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Grady Muslim Students Association attends MIST

The+Grady+Muslim+Students+Association+showcase+their+awards+won+during+MIST%2C+including+second+in+photography%2C+first+and+third+in+3D+art%2C+and+first+place+in+spoken+word.
The Grady Muslim Students Association showcase their awards won during MIST, including second in photography, first and third in 3D art, and first place in spoken word.

The Grady Muslim Students Association showcase their awards won during MIST, including second in photography, first and third in 3D art, and first place in spoken word.

The Grady Muslim Students Association showcase their awards won during MIST, including second in photography, first and third in 3D art, and first place in spoken word.

The Southerner

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By Emily Ng

Amid the political climate, in which President Donald Trump is attempting to establish an immigration ban targeting Muslims from six Middle Eastern countries, the Grady Muslim Student Association (MSA) celebrated Islamic culture at the Muslim Interscholastic Tournament of Atlanta (MIST).

“MIST brings people together and it’s free of politics,” senior MSA president Rwan Hayek said.  “We are all there just for the fun of it. You forget about all the problems there are and the Islamophobic sentiment in America right now.”

MIST Atlanta, which was held from March 17 to 19 at the University of Georgia, draws high school students from all over the state to participate in a series of competitions and workshops.

“MIST is a great educational opportunity for anyone who is interested in broadening their socio-environmental knowledge,” said MIST Atlanta registration lead Fatima Jamil. “We have MIST talks and workshops that are geared toward developing critical thinking skills, while promoting a greater understanding of Islam.”

In 2002, Shazia Siddiqi founded MIST in Dallas, Texas and Ahmed Salim brought the event to Atlanta in 2004. The organization now hosts MIST competitions in 15 different regions of the country.

“MIST is especially important for young Muslim students because for one weekend they are not the minority,” Jamil said. “They are finally surrounded by people who look like them, and they can feel a sense of belonging at MIST that they may not feel in their schools.”

While a majority of participants at MIST are Muslim, both Muslim and non-Muslim students are encouraged to attend.

“People think Islam is a strict religion and that we don’t have fun, and we don’t understand the culture,” Hayek said. “I love seeing people who are non-Muslim coming to the event for the first time. It shows that people get it and want to be a part of our community.”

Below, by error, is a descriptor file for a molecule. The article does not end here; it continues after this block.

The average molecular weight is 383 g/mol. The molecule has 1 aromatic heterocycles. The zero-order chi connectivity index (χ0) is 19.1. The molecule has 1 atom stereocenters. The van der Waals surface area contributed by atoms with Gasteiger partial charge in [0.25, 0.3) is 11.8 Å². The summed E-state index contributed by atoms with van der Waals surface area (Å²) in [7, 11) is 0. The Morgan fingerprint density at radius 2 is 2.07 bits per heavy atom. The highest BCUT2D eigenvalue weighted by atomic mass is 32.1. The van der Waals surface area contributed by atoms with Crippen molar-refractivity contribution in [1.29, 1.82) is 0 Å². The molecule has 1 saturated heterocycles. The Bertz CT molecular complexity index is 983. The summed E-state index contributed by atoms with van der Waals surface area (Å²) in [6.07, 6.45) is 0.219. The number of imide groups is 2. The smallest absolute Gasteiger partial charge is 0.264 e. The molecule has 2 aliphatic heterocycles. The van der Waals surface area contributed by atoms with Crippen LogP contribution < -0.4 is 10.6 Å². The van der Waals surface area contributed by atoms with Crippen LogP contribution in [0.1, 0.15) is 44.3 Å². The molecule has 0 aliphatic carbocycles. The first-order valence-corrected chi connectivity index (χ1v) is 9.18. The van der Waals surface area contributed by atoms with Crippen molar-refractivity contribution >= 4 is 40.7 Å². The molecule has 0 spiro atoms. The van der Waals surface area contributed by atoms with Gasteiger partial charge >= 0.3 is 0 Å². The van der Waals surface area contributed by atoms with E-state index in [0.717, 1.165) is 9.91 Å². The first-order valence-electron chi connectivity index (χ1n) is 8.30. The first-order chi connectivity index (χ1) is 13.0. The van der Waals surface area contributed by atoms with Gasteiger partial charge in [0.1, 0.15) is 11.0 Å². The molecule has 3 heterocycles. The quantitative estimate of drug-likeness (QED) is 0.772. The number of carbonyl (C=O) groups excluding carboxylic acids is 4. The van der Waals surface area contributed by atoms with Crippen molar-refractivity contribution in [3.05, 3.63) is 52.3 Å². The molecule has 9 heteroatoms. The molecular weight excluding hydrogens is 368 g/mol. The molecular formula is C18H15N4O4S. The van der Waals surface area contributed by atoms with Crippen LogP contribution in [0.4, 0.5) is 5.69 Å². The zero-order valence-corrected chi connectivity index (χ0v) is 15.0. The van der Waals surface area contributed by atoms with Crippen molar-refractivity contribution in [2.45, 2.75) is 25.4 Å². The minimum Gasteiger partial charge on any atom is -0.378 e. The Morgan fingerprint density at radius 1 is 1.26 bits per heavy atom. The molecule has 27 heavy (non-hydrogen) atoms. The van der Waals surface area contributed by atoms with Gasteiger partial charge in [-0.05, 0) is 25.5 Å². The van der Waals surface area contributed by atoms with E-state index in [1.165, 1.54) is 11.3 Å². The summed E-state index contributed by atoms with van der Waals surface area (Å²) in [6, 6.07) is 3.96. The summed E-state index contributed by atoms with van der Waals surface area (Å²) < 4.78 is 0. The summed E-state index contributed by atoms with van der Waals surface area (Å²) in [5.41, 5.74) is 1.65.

Junior Nina Hannaford, who does not identify with a religion, said she has learned to be more openminded from her experience at MIST.

“Talking about different topics, I’ve learned how open people need to be to understand,” Hannaford said. “And you need diversity in a community to further better the community.”

Grady’s MSA team first went to MIST Atlanta last year. The team, which was comprised of only four members, put little emphasis on deadlines and preparation.

“This year, the group is so much more dedicated,” said Vickie Vinson, MSA sponsor. “They are really preparing and working hard on their events.”

The Grady MSA was one of 58 teams competing at the competition. With three new members, the team signed up for nine events, including debate, 2-D art, spoken word and short film.

For her event in photography, junior and MSA member Nina Hannaford was inspired to photoshop different people together.

“Diversity is beautiful and you can find beauty in things that are different and simple at the same time,” Hannaford said.

Instead of directly incorporating Islam, many of the events revolved around the program’s theme. The theme for the program was “The Challenge of Beauty: Striving for Perfection in an Imperfect World.”

“Beauty in this world can be found or created in every situation, amid every challenge and even within every ugliness,” Jamil said. “I find this to be the essence of Islam, because Muslims are supposed to be constantly striving to be aware of their purpose and live up to their highest ideals.”

Although the team was excited to bring a bigger team to MIST, it had to account for new challenges including more costs.

“It’s more stressful,” Hayek said. “There is clothing, food and other costs added on, and we don’t get any support from the school.”

To pay for the additional costs, the team has fundraised by selling baked goods and henna tattoos.

“They’ve had to pay for it all; so, they’ve had to do a lot of fundraising, which is a good thing because it’s built a camaraderie among them,” Vinson said.

Following months of fundraising and planning, the group won five individual awards at the event: freshman Fatima Chaudhry took first place and junior Zooey Nichols won second place for 3-D sculpture, junior Nina Hannaford placed second for photography, senior Asila Abdul-Haqq won first place for spoken word and third place for Rap. The top four finishers from each event will automatically advance to MIST Nationals 2017 July 28-30 at Wayne State University in Detroit.

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An upbeat website for a downtown school
Grady Muslim Students Association attends MIST